Social media controls our lives in countless ways. That’s obvious. I mean they’re called ‘influencers’ for a reason.
Now, sit back and think about this. Someone that you don’t even know can have a death-grip control over so many aspects of your daily life.
That’s honestly terrifying.
Lately, I’ve seen an abundance of posts about mental health.
I am a huge advocate for mental health awareness, so why am I not thrilled about this?
The posts I have been seeing are geared towards self-diagnosis. Battling mental health can be so scary. Trust me, I know this first hand.
Having a stranger on social media tell you that you have this mental illness because you do things a certain way? That can just add to the fear factor.
These posts are creating an increase in conversation about mental health, which is wonderful , but it’s also full of unregulated information.
I have yet to see a post of this nature come from a medical professional. This means we could be self-diagnosing based on an abundance of misinformation, and it could also be helping you mask the root cause of the problem.
Many individuals see they relate to this person in one or two ways and automatically assume they have the same problem.
In this aspect, mental health is no different than physical health.
Say you have a stomach ache and a fever. Your classmate also has a stomach ache and a fever. They get diagnosed with a minor stomach bug, so you assume yours is the same thing. The reality is that a stomach ache and fever are symptoms for an abundance of problems.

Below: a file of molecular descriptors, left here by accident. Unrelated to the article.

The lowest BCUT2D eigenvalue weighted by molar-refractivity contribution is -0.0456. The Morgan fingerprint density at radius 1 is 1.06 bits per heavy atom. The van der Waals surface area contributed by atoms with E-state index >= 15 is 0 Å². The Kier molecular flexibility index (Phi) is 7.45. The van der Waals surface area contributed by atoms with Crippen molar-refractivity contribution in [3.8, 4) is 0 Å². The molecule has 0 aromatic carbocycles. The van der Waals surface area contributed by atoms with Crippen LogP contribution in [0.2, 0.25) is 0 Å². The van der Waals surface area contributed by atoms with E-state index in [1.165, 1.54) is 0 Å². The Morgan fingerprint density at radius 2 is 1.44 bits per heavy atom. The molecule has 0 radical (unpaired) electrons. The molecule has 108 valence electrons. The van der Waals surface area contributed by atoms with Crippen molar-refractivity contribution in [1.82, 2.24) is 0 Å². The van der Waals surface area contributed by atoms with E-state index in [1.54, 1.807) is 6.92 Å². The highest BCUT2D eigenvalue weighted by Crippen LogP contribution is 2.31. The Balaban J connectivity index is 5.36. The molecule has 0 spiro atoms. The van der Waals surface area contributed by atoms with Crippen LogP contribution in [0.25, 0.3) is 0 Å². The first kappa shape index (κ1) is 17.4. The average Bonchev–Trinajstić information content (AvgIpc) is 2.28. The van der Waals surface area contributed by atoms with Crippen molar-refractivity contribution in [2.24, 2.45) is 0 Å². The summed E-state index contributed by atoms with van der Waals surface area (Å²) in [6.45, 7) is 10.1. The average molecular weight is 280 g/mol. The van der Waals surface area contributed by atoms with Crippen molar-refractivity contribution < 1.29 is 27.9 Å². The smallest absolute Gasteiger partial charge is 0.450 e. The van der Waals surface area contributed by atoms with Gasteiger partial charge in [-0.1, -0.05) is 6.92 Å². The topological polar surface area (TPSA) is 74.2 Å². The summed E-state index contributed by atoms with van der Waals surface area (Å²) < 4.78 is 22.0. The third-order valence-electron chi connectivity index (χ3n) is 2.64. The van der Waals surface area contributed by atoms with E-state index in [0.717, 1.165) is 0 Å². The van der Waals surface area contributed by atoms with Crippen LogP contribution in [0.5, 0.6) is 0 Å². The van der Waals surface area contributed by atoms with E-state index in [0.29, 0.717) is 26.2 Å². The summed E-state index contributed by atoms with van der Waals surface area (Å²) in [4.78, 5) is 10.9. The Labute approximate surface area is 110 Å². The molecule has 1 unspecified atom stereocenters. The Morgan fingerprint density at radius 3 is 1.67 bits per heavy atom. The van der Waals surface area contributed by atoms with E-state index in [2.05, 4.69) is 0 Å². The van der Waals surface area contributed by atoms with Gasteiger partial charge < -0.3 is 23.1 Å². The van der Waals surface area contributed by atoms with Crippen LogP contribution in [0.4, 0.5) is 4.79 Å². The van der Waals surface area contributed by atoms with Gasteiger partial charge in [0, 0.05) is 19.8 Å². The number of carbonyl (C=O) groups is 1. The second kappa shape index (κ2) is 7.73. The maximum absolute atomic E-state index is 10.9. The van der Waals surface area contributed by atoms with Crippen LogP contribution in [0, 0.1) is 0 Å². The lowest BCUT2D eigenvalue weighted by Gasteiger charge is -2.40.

The same goes for mental health. You may have one or two of the similar symptoms but have a completely different issue going on.
If you see these posts and think there may be something wrong, I urge you to seek a professional and not the self-help tips posted by the random “quirky” influencer.
(I’m fully aware that access to healthcare, especially for mental health, is not as easily accessible as it should be. That being said, there are many resources available to get help.)
Social media can be an excellent resource to raise awareness, and I encourage you to use your platform to find a support system that benefits you. Mental health is no easy battle.
However, it’s important to remember that an actual diagnosis is not the only path forward. You don’t have to put a label on it to find help and work on improving yourself.
Laci Sutton is a Nickerson senior studying nursing. She is the Collegian’s Opinion Page Editor.